Other standout tracks include “Fight Club”, “Endure”, “Winners” and “Struggle No More”. There is quality effort to make the hooks and chorus stand up next to the smooth delivery of Future, something that often lacks on Christian rap albums. AD3 on “Endure” is solid when he sings “keep it moving, keep it Holy, keep it pure, Endure”. On “Fight Club” you hear plenty of sporting references, usually to leaders in their respective sports like Lebron James and the Florida Gators. One of my favorite sport references happens in “God Ain’t With You” where Future raps “you can be a star and still be Christ’s example – Tebow”. There are plenty of other clever references, like on “Never Back Down” – “I got a new heart from my daddy too, like John Q.”

The song “Winner” features a super-catchy chorus delivered by Fitzgeral “in this life I choose Christ so I’m already a winner, all because of Jesus I’m already victorious.” Future is relentless throughout the track with his lyrics, constantly promoting faith in Christ “I don’t believe in fate I believe in faith along.”. He also recommends that listeners don’t wait too long to turn to Christ because “you’re all sinners / never escape the heat like in Miami, all winter (so hot).”

The track “God Ain’t With You” could be considered controversial, you know instantly who the track is directed at with the opening line “you say your last names Ever, your first name is Greatest…” Yes, Jay-Z is the directed target, but this song could apply to just about everyone in the entertainment business. “You’re like a kid with tokens, and the arcade is open. You just bought a boat, but God controls the ocean.” The song touches on the exercise of most entertainers to thank God at their shows, yet you could question their validity by the way they live.

Endure is not without its weak moments, for example there is a staged rap-battle for track 10, “Battle”. The battle is between Future and pride, yes the characteristic of pride. The idea is creative, pride telling Future “I’ll have you thinking you’re effort’s great, trusting merits instead of grace” but the delivery is corny, with an MC and crowd cheering and other effects to give the impression that this battle happened in 8 Mile. This is a modern-day Screwtape Letters in some sense, so it worth it to read through the lyrics, considering the motives of pride. The best line though, from pride “I’m a big deal like Lebron to the Knicks, while you remain the Kwame Brown of all lottery picks.”

OVERALL Endure is a solid release from Future, full of credible performances from other rappers in the Christian rap genre. Each song has that anthem feel to it, each one would justify that towel you carry around at shows to dry off the sweat, you’ll be bouncing non-stop throughout Endure. Future puts his name on the map, for fans of straight-forward Christian rap with issues most of us can relate to, check out Endure.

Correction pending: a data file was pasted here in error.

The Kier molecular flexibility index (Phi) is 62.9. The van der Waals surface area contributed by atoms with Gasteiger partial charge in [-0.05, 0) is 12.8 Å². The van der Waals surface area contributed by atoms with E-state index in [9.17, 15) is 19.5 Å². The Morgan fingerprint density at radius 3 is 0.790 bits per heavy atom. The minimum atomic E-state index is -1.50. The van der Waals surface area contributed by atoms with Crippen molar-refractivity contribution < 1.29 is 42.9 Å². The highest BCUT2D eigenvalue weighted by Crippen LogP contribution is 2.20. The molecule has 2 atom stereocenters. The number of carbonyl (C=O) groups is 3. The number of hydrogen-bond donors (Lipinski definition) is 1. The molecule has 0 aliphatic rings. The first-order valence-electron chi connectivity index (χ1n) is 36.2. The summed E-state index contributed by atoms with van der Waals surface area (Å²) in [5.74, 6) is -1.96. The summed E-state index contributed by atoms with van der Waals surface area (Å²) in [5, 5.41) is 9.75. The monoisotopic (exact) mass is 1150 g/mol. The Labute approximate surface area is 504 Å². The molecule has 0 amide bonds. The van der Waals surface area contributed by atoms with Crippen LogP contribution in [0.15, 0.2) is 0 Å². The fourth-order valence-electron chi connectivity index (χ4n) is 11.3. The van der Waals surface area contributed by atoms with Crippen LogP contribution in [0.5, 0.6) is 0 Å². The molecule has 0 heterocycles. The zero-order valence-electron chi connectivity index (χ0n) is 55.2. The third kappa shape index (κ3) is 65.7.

Reviewed for Indie Vision Music

Future – Endure

Album Review: The Music Room - Live While You're Alive

Band: The Music Room
Release: Live While You’re Alive EP
Release Date: Jan 2011
Label: none
Reviewer: BMer


  1. I Wanna Know You
  2. Dark Outside
  3. Be Here
  4. Rubbish
  5. Life is Beautiful

The Music Room is a sibling outfit out of small-town Northern California. Live While You’re Aliveis a collection of five well-written folksy acoustic songs. The EP is full of creativity and each track has a unique quality of warmth and love; Live While You’re Alive is a moment of relief in a hectic life.

Siblings Aimee and Dane Johnson decided to record their songs after playing them live for over a year. The lead-off track “I Wanna Know You” sets the tone for the EP with an upbeat piano and accordion throughout. Aimee’s vocals are not commanding, but more subtle and quirky, reminiscent of Katie Herzig or Zooey Deschanel of She & Him. Aimee’s creative melody lines nestle neatly with her guitar-work, while brother Dane accompanies each song with light percussion and an occasional harmonica. Producer Brian Steckler also features on the album with solid piano work.

You can’t help but smile throughout Live While You’re Alive, The Music Room have written songs about love and life that instantly make you wish you were drinking warm coffee in your kitchen while looking out the window at your white picket-fence. Despite the lighter exterior most of the songs hold a deeper message about life. “Dark Outside” talks about the struggles in relationship when two people aren’t on the same page. “I Wanna Know You” speaks of God’s compassion towards each of us individually, while still being the creator of the universe. “Be Here” is a wonderful track with rich ambience and perfectly placed vocals by Dane, his carefree delivery is a great compliment to Aimee’s voice.